Hypnotic Kingdom return on heartfelt indie cut ‘My Baby Keeps Breaking My Heart’.

Hypnotic Kingdom, aka Nathan Hewitt of Cheatahs, shares a tale of heartbreak and new parenthood on new single.

Words by Karl Johnson

For the first Hypnotic Kingdom release since 2018 full-length Would You Be There For Me?, Nathan Hewitt reminds us how precious yet painful life can be on his devastatingly intimate new release. My Baby Keeps Breaking My Heart is a touching lyrical journey that links childhood and parenthood, with Hewitt’s role as a new parent bringing back memories of his own father passing away when he was young. The track is cut from a new EP entitled ‘Little Shadow’ due November 19th.

My Baby Keeps Breaking My Heart is an expression of overflowing love, the often difficult nature of reflection and the mixed emotions caught in the middle. Memories that ooze emotion need time to find a resolution, especially when they arrive in such unexpected circumstances. Sonically, the track draws inspiration from the darkened corners of indie rock and the intimacy and lo-fi leanings of cult songwriters such as Elliot Smith, each verse ripping off a band-aid of raw emotion. It pulls on the heartstrings with an almost spiritual intimacy and a feeling of lived-in storytelling that you don’t find in everyday songwriting.

Hewitt reflects, “The lyrics and chorus line came from a strange experience I had when watching my baby boy play with an old toy truck my dad had given me as a baby. My 1 year old son was bashing it around on the table and I couldn’t help but think about how my dad had died in a trucking accident when I was 11. All I could see was his truck being thrown around and off the highway, and how the innocence of my son playing with a toy truck had taken me to this place. The trucking accident had broken my heart when dad died and my son – though completely oblivious – was breaking my heart by reminding me of this, I felt part of a symbolic trinity at that moment.”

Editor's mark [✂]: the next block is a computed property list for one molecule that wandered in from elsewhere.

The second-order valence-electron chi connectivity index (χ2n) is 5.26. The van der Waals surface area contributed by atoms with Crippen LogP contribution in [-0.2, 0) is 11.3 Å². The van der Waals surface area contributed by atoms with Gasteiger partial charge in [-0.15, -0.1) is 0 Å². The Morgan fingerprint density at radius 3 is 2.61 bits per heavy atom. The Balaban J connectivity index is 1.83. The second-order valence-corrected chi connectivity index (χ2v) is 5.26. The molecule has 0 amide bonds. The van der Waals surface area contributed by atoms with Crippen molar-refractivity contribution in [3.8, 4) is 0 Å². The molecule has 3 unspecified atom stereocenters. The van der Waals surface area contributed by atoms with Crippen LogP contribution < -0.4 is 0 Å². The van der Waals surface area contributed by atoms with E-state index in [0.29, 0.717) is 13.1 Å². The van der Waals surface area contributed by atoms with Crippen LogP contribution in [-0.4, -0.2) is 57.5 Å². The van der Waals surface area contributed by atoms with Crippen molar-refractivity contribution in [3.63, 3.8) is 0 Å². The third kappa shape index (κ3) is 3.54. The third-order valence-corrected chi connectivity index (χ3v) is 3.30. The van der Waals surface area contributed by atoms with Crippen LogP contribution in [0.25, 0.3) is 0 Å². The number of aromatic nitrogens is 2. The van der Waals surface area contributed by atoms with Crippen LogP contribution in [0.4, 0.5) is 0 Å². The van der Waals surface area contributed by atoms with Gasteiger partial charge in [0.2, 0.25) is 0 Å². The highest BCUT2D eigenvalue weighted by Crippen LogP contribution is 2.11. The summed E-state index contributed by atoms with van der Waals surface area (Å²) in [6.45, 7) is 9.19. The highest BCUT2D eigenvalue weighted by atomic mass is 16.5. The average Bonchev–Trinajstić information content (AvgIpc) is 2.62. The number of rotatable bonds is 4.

Recording at Yuck guitarist Max Bloom’s home studio in East London was key in unearthing not only the EP’s sonic identity, mentions Hewitt, but for rekindling his passion for writing music. Bloom’s production forged a new direction and partnership between the two, while also adding lead guitar parts and organ. Hypnotic Kingdom find acceptance through the duality of death and new life on their new single, which arrives via Bloom’s own label Ultimate Blends.